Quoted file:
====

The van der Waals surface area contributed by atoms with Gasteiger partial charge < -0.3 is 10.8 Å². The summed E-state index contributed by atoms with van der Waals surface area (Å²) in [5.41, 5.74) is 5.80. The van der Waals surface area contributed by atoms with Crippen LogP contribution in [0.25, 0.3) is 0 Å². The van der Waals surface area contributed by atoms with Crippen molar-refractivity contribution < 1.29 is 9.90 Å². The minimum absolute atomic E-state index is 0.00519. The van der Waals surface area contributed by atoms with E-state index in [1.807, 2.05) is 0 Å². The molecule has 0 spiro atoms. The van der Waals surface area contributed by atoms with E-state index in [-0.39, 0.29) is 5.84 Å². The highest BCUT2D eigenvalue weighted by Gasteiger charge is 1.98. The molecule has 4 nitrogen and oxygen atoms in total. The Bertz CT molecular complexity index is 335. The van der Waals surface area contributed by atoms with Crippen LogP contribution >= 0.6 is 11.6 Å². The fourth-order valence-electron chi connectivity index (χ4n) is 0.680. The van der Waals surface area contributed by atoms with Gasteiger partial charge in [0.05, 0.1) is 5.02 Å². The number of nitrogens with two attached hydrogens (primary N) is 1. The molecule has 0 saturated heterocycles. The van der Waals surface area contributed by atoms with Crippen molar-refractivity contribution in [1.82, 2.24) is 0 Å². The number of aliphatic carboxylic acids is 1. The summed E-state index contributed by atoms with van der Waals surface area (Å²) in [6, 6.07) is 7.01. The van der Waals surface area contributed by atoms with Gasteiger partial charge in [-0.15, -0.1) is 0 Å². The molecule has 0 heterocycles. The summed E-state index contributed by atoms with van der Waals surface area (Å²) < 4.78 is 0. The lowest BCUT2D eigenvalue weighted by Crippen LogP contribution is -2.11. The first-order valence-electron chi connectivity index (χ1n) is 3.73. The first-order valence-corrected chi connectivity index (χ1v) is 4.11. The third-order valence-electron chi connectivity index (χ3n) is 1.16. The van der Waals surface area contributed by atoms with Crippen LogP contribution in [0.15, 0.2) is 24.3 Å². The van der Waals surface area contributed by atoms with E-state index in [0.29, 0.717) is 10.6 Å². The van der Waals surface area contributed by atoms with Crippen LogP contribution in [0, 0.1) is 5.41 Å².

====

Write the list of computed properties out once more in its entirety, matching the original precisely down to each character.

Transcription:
The van der Waals surface area contributed by atoms with Gasteiger partial charge < -0.3 is 10.8 Å². The summed E-state index contributed by atoms with van der Waals surface area (Å²) in [5.41, 5.74) is 5.80. The van der Waals surface area contributed by atoms with Crippen LogP contribution in [0.25, 0.3) is 0 Å². The van der Waals surface area contributed by atoms with Crippen molar-refractivity contribution < 1.29 is 9.90 Å². The minimum absolute atomic E-state index is 0.00519. The van der Waals surface area contributed by atoms with E-state index in [1.807, 2.05) is 0 Å². The molecule has 0 spiro atoms. The van der Waals surface area contributed by atoms with E-state index in [-0.39, 0.29) is 5.84 Å². The highest BCUT2D eigenvalue weighted by Gasteiger charge is 1.98. The molecule has 4 nitrogen and oxygen atoms in total. The Bertz CT molecular complexity index is 335. The van der Waals surface area contributed by atoms with Crippen LogP contribution >= 0.6 is 11.6 Å². The fourth-order valence-electron chi connectivity index (χ4n) is 0.680. The van der Waals surface area contributed by atoms with Gasteiger partial charge in [0.05, 0.1) is 5.02 Å². The number of nitrogens with two attached hydrogens (primary N) is 1. The molecule has 0 saturated heterocycles. The van der Waals surface area contributed by atoms with Crippen molar-refractivity contribution in [1.82, 2.24) is 0 Å². The number of aliphatic carboxylic acids is 1. The summed E-state index contributed by atoms with van der Waals surface area (Å²) in [6, 6.07) is 7.01. The van der Waals surface area contributed by atoms with Gasteiger partial charge in [-0.15, -0.1) is 0 Å². The molecule has 0 heterocycles. The summed E-state index contributed by atoms with van der Waals surface area (Å²) < 4.78 is 0. The lowest BCUT2D eigenvalue weighted by Crippen LogP contribution is -2.11. The first-order valence-electron chi connectivity index (χ1n) is 3.73. The first-order valence-corrected chi connectivity index (χ1v) is 4.11. The third-order valence-electron chi connectivity index (χ3n) is 1.16. The van der Waals surface area contributed by atoms with Crippen LogP contribution in [0.15, 0.2) is 24.3 Å². The van der Waals surface area contributed by atoms with E-state index in [0.29, 0.717) is 10.6 Å². The van der Waals surface area contributed by atoms with Crippen LogP contribution in [0, 0.1) is 5.41 Å².